An editorial from the Parkersburg News and Sentinel
PARKERSBURG, W.Va. — West Virginia. A state filled with coal miners, manual laborers, workers whose jobs did not require much post-secondary education, right?
Wrong, according to a new study that shows the mountain state has a higher percentage of workers in Science, Technology, Engineering or Math fields than the national average. If you are surprised, you are not alone. But the numbers show West Virginia may be doing a better job of transitioning its economy than had been thought. TechConnect West Virginia reported 48,553 people in the state work in S.T.E.M. fields, with an average hourly wage of $28.89. There are 56,600 more people employed in medical/healthcare positions; and nearly 2,500 teachers who handle STEM subjects in post-secondary schools.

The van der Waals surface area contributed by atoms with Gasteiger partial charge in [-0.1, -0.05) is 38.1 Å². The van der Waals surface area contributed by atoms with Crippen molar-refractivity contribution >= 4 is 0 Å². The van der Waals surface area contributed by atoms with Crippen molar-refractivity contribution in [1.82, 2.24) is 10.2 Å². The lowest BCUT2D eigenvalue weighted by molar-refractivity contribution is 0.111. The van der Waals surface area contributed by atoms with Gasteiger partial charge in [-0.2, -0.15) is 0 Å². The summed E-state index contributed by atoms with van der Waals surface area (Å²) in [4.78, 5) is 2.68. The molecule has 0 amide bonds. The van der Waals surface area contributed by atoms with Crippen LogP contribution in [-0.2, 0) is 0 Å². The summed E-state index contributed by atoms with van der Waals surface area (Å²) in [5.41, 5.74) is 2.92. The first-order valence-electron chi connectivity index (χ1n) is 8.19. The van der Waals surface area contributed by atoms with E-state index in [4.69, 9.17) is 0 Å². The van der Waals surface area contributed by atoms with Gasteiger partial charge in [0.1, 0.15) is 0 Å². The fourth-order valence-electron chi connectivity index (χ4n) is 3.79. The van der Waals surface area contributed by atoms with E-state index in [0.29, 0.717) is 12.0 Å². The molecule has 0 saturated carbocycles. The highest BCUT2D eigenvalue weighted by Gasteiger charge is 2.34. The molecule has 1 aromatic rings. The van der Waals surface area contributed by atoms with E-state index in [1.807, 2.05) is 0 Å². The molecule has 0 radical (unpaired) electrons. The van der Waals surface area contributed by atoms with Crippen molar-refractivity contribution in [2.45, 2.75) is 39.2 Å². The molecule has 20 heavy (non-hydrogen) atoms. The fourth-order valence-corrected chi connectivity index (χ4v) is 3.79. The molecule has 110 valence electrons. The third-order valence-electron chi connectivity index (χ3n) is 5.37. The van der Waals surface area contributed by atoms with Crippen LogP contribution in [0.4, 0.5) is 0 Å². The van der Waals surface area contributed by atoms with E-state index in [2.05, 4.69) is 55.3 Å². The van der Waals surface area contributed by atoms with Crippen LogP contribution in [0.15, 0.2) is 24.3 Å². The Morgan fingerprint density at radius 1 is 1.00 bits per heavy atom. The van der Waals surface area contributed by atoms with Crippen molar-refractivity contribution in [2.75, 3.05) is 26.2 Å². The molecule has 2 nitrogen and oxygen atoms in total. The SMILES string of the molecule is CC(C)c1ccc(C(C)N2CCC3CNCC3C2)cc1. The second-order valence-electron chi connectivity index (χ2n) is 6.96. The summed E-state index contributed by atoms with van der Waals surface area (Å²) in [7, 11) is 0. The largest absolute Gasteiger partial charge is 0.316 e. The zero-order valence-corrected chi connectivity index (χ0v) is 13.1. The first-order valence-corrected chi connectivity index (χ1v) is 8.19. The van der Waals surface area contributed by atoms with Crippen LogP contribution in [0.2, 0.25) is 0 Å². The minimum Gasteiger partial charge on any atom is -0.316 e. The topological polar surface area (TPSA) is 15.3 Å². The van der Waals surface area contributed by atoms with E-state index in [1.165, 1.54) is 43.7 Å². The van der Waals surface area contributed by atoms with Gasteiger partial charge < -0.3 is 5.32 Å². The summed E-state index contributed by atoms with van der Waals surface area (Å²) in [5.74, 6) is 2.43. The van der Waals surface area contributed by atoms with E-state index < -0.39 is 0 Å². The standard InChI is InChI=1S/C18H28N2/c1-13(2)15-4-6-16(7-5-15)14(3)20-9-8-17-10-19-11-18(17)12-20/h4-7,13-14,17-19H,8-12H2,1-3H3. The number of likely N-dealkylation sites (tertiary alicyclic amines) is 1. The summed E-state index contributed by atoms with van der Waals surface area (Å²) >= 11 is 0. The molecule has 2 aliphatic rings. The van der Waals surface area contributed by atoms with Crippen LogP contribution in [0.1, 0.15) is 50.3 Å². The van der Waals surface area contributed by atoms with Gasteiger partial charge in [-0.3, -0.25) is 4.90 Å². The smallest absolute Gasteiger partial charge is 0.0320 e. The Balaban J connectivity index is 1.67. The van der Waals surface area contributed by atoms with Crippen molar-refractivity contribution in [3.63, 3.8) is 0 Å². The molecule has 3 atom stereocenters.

TechConnect’s report also showed STEM jobs in our state support another 190,000 jobs.
Many of the jobs in question require less than a four-year degree. In fact, one- or two-year degrees and certificates are often all that is needed. That is more good news for a state in which young people can ill afford to fall further into debt to pay for expensive college educations.
The trick now, of course, is to keep this growth going. Employers are headed in the right direction, and many have found the workforce they need in the Mountain State. Policy makers should do all they can to encourage them – and stay out of their way.